Práticas de enfermagem baseadas em evidências para promover a segurança do paciente

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Práticas de enfermagem baseadas em evidências para promover a segurança do paciente

Evid e n ce -ba s e d p ra ctice to p ro m o te p a tie n t s a fe ty

Prácticas de enfermería basadas en evidencias para promover la seguridad del paciente

Mavilde Luz Gonçalves Pedreira

1

Corresponding Author:Mavilde Luz Gonçalves Pedreira

R. Napoleão de Barros, 754 - Vila Clementino - São Paulo - SP - Brasil CEP. 04024-002 E-mail: mpedreira@unifesp.br

Acta Paul Enferm 2009;22(Especial - 70 Anos):880-1.

1 Adjunct professor of the “Universidade Federal de São Paulo” School of Nursing Department of Nursing, São Paulo (SP), Brazil. Researcher of the

“Conselho Nacional de Desenvolvimento Científico e Tecnológico” – CNPq (National Council for Scientific and Technological Development).

INTRODUCTION

To provide adequate care at the right moment, in the right way and to the right individual, aiming to achieve the best possible results, is a principle on which quality of care is founded and which guides the practice of nurses who seek to offer ethical and respectful care, based on patient and family needs, clinical excellence and the best scientific information available.

Hippocratic principles, allied to contemporary models of continuous application of scientific knowledge and technologies to practice, aimed at achieving increasingly better results of quality of life and longevity, guide the daily behavior of health professionals.

Thus, health care is characterized as one of the most complex and dynamic activities performed by human beings. However, such development has not been followed by investments that make the health system safe(1).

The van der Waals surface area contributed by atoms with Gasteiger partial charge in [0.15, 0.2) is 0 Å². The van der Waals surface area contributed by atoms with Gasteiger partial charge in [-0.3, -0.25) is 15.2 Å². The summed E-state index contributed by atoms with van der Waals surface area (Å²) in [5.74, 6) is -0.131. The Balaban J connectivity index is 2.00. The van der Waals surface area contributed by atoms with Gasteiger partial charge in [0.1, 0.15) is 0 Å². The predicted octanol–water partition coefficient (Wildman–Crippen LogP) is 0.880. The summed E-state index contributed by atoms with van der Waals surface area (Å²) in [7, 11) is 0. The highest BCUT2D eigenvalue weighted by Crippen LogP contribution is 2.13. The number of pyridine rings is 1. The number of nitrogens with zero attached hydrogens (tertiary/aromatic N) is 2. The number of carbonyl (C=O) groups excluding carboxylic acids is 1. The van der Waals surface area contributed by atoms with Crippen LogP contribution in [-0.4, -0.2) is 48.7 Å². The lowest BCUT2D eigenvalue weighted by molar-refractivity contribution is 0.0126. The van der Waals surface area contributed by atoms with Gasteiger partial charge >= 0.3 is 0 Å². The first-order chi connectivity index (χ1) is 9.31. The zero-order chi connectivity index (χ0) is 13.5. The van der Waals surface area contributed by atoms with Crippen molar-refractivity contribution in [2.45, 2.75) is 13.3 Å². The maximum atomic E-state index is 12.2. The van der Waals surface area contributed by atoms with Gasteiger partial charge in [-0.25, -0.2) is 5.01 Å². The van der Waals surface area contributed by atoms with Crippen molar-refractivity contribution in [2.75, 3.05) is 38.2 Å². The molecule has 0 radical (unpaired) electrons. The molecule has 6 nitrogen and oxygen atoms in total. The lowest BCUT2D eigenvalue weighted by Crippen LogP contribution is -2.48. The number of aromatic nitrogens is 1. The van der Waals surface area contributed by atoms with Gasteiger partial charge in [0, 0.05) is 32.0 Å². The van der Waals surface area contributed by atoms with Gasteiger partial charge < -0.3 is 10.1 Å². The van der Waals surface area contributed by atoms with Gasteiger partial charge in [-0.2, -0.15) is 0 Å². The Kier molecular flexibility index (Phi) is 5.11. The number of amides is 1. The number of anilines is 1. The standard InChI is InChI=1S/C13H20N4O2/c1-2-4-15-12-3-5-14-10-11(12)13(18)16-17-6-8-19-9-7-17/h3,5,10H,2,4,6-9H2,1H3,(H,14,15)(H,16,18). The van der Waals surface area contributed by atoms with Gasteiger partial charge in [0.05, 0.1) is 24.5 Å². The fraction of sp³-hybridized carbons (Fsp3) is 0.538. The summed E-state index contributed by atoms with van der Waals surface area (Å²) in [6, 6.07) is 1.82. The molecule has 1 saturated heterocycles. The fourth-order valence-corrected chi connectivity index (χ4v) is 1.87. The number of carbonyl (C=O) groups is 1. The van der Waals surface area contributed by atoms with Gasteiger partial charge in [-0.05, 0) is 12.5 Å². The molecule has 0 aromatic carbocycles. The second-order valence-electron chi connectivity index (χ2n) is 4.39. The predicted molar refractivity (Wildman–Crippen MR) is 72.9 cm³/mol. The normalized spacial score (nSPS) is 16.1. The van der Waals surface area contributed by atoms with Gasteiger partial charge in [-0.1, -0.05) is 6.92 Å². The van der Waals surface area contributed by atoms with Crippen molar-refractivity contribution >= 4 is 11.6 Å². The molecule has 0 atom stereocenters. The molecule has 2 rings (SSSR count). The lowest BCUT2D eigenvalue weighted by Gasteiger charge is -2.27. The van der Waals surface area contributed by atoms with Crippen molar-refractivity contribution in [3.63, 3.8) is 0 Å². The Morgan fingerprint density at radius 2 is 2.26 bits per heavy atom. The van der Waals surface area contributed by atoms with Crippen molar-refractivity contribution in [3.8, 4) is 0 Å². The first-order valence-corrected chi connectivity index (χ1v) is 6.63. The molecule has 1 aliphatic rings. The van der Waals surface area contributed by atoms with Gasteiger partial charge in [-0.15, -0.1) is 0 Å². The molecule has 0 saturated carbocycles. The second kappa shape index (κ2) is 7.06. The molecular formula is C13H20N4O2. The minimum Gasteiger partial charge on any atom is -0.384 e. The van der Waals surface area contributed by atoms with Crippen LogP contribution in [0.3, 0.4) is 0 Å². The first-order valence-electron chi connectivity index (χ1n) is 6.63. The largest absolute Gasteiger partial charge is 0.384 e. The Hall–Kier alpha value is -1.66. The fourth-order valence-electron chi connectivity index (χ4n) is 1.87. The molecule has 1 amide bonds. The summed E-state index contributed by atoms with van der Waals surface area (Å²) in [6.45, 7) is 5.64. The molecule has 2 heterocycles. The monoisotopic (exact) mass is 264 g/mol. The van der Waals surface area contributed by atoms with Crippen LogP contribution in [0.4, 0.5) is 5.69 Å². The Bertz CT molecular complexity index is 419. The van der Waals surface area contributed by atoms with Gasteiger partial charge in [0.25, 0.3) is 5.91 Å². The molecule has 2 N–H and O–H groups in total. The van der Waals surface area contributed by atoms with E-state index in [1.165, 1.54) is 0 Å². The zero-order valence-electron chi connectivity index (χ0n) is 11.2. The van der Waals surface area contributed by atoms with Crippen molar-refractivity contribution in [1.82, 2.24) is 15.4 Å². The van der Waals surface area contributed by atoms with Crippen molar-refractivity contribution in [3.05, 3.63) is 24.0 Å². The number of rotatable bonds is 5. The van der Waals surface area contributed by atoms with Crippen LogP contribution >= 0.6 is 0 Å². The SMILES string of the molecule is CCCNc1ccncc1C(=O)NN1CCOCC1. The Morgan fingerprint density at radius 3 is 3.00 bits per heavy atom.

Whereas efforts and investments have been made in the manufacturing, aviation, financial and military fields to develop human error prevention systems, a culture of punishment of individuals committing mistakes has remained in the health field, with feelings of guilt, fear and shame being aroused by these actions. The first question that dominates health institutions is “Who has done this?”, as if errors were rare and related to certain health professionals’ questionable conduct(1).

However, major epidemiological studies conducted in developing countries show that the system’s complexity, relationships, culture and environment lead to the occurrence of innumerable avoidable adverse events and errors, which compromise patient safety, causing deaths or sequelae.

The World Health Organization(2) warns that millions of people worldwide suffer from debilitating injuries or die as a result of health practices that are unsafe. It is estimated that one in every ten patients will be a victim of an error. Such estimate comes from studies performed in developed countries, with more structured health systems than those of developing countries, where epidemiological data are still scarce. In the United States, it is estimated that 100 people die daily due to errors made while receiving health care. This is considered the eighth cause of mortality(1).

Thus, errors in the health system are not rare and must be viewed as results of systems that disregard the fallibility intrinsic to the human cognitive process. In addition, efforts must be made to change the culture from one of punishment to another of safety, where each error is conceived under the perspective of system failures, which should be analyzed in a broad context so they can be corrected and prevented, including actions to be performed when their occurrence cannot be avoided.

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881 Evidence-based practice to promote patient safety

Acta Paul Enferm 2009;22(Especial - 70 Anos):880-1. REFERENCES

1. Kohn LT, Corrigan JM, Donaldson MS, editors. To err is human: building a safer health system. Washington. D.C.: National Academy Press; 2000.

2. World Health Organization [Internet]. World Alliance for Patient Safety. Forward Program 2006-2007.[cited 2009 Jul 12]. Available from: http://www.who.int/patientsafety/ information_centre/WHO_EIP_HDS_PSP_2006.1.pdf 3. Van den Heede K, Lesaffre E, Diya L, Vleugels A, Clarke SP, Aiken

LH, Sermeus W. The relationship between inpatient cardiac surgery mortality and nurse numbers and educational level: analysis of administrative data. Int J Nurs Stud. 2009;46(6):796-803. 4. West E, Mays N, Rafferty AM, Rowan K, Sanderson C.